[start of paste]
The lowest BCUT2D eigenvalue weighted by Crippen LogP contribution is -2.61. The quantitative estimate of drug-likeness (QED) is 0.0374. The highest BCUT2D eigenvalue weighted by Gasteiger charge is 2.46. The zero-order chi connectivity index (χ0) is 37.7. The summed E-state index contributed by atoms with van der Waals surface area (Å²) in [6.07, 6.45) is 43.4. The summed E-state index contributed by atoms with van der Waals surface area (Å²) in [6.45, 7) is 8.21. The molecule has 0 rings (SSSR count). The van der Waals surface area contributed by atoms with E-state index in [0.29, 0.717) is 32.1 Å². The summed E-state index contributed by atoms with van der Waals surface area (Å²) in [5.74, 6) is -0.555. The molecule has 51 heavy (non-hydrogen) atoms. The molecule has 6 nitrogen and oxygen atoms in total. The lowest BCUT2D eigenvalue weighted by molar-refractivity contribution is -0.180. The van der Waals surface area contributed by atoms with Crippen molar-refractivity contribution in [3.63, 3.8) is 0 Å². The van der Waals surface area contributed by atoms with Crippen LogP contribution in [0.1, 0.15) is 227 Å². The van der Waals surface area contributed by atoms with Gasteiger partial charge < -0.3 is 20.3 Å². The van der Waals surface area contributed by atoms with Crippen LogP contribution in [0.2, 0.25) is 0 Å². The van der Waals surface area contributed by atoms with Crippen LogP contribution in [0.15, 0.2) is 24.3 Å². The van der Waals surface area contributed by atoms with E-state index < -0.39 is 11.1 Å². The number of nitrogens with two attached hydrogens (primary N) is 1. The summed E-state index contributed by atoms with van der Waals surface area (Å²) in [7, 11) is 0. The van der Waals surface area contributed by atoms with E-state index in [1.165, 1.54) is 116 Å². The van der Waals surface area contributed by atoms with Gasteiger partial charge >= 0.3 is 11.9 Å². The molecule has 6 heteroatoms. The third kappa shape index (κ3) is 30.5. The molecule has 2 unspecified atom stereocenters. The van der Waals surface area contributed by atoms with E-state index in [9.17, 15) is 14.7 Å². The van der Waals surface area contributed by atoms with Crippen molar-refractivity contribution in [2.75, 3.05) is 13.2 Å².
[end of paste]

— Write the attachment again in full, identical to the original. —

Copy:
The lowest BCUT2D eigenvalue weighted by Crippen LogP contribution is -2.61. The quantitative estimate of drug-likeness (QED) is 0.0374. The highest BCUT2D eigenvalue weighted by Gasteiger charge is 2.46. The zero-order chi connectivity index (χ0) is 37.7. The summed E-state index contributed by atoms with van der Waals surface area (Å²) in [6.07, 6.45) is 43.4. The summed E-state index contributed by atoms with van der Waals surface area (Å²) in [6.45, 7) is 8.21. The molecule has 0 rings (SSSR count). The van der Waals surface area contributed by atoms with E-state index in [0.29, 0.717) is 32.1 Å². The summed E-state index contributed by atoms with van der Waals surface area (Å²) in [5.74, 6) is -0.555. The molecule has 51 heavy (non-hydrogen) atoms. The molecule has 6 nitrogen and oxygen atoms in total. The lowest BCUT2D eigenvalue weighted by molar-refractivity contribution is -0.180. The van der Waals surface area contributed by atoms with Crippen molar-refractivity contribution in [3.63, 3.8) is 0 Å². The van der Waals surface area contributed by atoms with Crippen LogP contribution in [0.1, 0.15) is 227 Å². The van der Waals surface area contributed by atoms with Gasteiger partial charge < -0.3 is 20.3 Å². The van der Waals surface area contributed by atoms with Crippen LogP contribution in [0.2, 0.25) is 0 Å². The van der Waals surface area contributed by atoms with Crippen LogP contribution in [0.15, 0.2) is 24.3 Å². The van der Waals surface area contributed by atoms with E-state index < -0.39 is 11.1 Å². The number of nitrogens with two attached hydrogens (primary N) is 1. The summed E-state index contributed by atoms with van der Waals surface area (Å²) in [7, 11) is 0. The van der Waals surface area contributed by atoms with E-state index in [1.165, 1.54) is 116 Å². The van der Waals surface area contributed by atoms with Gasteiger partial charge >= 0.3 is 11.9 Å². The molecule has 6 heteroatoms. The third kappa shape index (κ3) is 30.5. The molecule has 2 unspecified atom stereocenters. The van der Waals surface area contributed by atoms with E-state index in [9.17, 15) is 14.7 Å². The van der Waals surface area contributed by atoms with Crippen molar-refractivity contribution in [2.75, 3.05) is 13.2 Å².